A thirtysomething lawyer, Anne, comes home from her job in an office.
Once or twice a week, she drops into Coles, where she buys two pizzas, biscuits, ice cream and more…a bulging bag of delights.
She arrives at her empty flat, pulls the curtains, puts on the TV and spends the evening eating it all, way beyond hunger or need.
Another woman, Sarah, who is in her 40s, is in a difficult relationship. Her partner is irritable and belittles her. She doesn’t know how to stand up for herself.
Sarah says she frequently eats ‘for comfort, I always have ever since I was little, and my mum would give me biscuits if I was upset’, and has put on a lot of weight – something else she gets criticised for.
A third woman, Carol, a retired 65-year-old mother of three, is fussy about her diet. She never eats bread or potatoes and she’s terrified of eating fat.
Going out for a meal is torture because she doesn’t know what’s in the food. She’s slim and looks healthy but nobody knows how anxious she is about food and how much time she spends worrying about it.
She is divorced and her friends have no idea that she has these problems. What do these women have in common?
I hope you’re getting the picture. They are suffering from disordered eating…something that a psychotherapist specialist in the treatment of serious eating disorders…believes is very common, especially among women.
There are few figures for how many Australians are affected but an American survey conducted by the University of North Carolina found that as many as 65 per cent of women between the ages of 25 and 45 reported having disordered eating behaviours.
Women from all walks of life, and all ages, are equally affected.
Sufferers don’t meet the strict criteria for anorexia, bulimia or binge-eating disorder because their behaviour is not as extreme. But they all use food as way of coping with and managing stress.
And, paradoxically, these obsessions often make people even more unhappy.
It is not a formal diagnosis, but a way of describing the experience of those who are distressed by what or how much they eat.
Elizabeth Hurley’s diet tip was ‘eating off a tiny plate and using small cutlery’
Many whose eating is disordered spend much time and effort trying to control their behaviour. They are often veterans of slimming clubs, gyms and diets.
They feel anxious around food…they often feel out of control of their eating behaviour, even though they are desperate to control it. Some are overweight, but by no means all. Victoria Beckham is a classic example.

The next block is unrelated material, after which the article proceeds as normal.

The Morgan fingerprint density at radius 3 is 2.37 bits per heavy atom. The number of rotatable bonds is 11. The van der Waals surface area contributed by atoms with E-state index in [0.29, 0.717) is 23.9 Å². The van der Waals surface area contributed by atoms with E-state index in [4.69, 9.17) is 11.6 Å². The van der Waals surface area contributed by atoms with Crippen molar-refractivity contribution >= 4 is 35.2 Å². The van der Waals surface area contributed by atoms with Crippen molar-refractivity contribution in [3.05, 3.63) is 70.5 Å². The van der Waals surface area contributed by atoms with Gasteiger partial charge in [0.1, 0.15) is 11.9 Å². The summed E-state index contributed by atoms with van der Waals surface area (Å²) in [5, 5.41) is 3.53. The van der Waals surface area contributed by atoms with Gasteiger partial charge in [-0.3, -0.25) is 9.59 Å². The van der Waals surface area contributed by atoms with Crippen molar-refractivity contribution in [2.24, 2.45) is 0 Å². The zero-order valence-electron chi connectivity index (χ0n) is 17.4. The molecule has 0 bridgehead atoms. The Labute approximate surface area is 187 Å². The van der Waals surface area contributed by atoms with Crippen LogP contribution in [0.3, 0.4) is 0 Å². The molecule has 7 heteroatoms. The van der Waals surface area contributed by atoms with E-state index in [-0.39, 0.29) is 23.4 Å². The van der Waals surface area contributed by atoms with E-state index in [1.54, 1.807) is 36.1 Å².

After her weight dropped following the birth of her first son, Brooklyn, she denied accusations of anorexia. But in her autobiography she admitted that dieting was a preoccupation. She would go running and consume only liquid-meal substitutes.
Between bouts of starvation she began to binge-eat – in one passage of her book she describes eating ten bowls of Frosties in one sitting. Now, after the birth of baby number four, it has been rumoured that Mrs Beckham is eating five high-protein meals a day, drinking gallons of water and snacking only on goji berries and nuts.
Then there is Liz Hurley, whose diet tip was ‘eating off a tiny plate and using small cutlery’.
Again not anorexia, but certainly obsessional, even dysfunctional behaviour. Astonishingly, her tip was repeated in many women’s magazines as ‘great advice’.
U.S. chat-show host Oprah Winfrey has often spoken about her battles with overeating followed by dramatic weight loss.
Elizabeth Taylor, in her book Elizabeth Takes It Off, charted her long-running obsession with diet and food.
And in her recent autobiography, Janet Jackson claimed her fluctuating weight was the result of punishing four-hour runs, followed by equally marathon eating sessions. The list goes on…
Oprah Winfrey has often spoken about her battles with overeating followed by dramatic weight loss. Disordered eating can get worse and become a full-blown eating disorder. It can lead to health problems, often through becoming overweight. But the biggest problem…which all the women described here, famous and not, admit to…is that their habits are a source of sadness in their lives. What sort of help is there?
I believe all these individuals are emotional eaters…they respond to life’s ups and downs by eating or vowing not to eat.
Research shows that eating large quantities of fat and sugar, such as a big bar of chocolate or a packet of biscuits, does have a soothing, sedative- like effect on the body.
So what people with these difficulties need is help to let go of food as a coping strategy and to learn how to soothe themselves and trust others to support and help them.
If what I’ve said so far makes sense there are national support groups for those who have these kinds of difficulties…Overeaters Anonymous or Beat, which runs a network of support and self-help groups.
Your doctor can also give you access to counselling, which should help you to deal with any underlying issues.
You may be interested to join a group, face to face or online, in the Understanding Your Eating programme. These are run by trained counsellors who will help you change your eating behaviour and improve your self-esteem. You will learn that you started using food for perfectly understandable reasons; that you were originally trying to help yourself; but that you can learn to manage your life better.
The fact is that you don’t have to spend your life obsessing about food; there is another way.
by Susan Floyd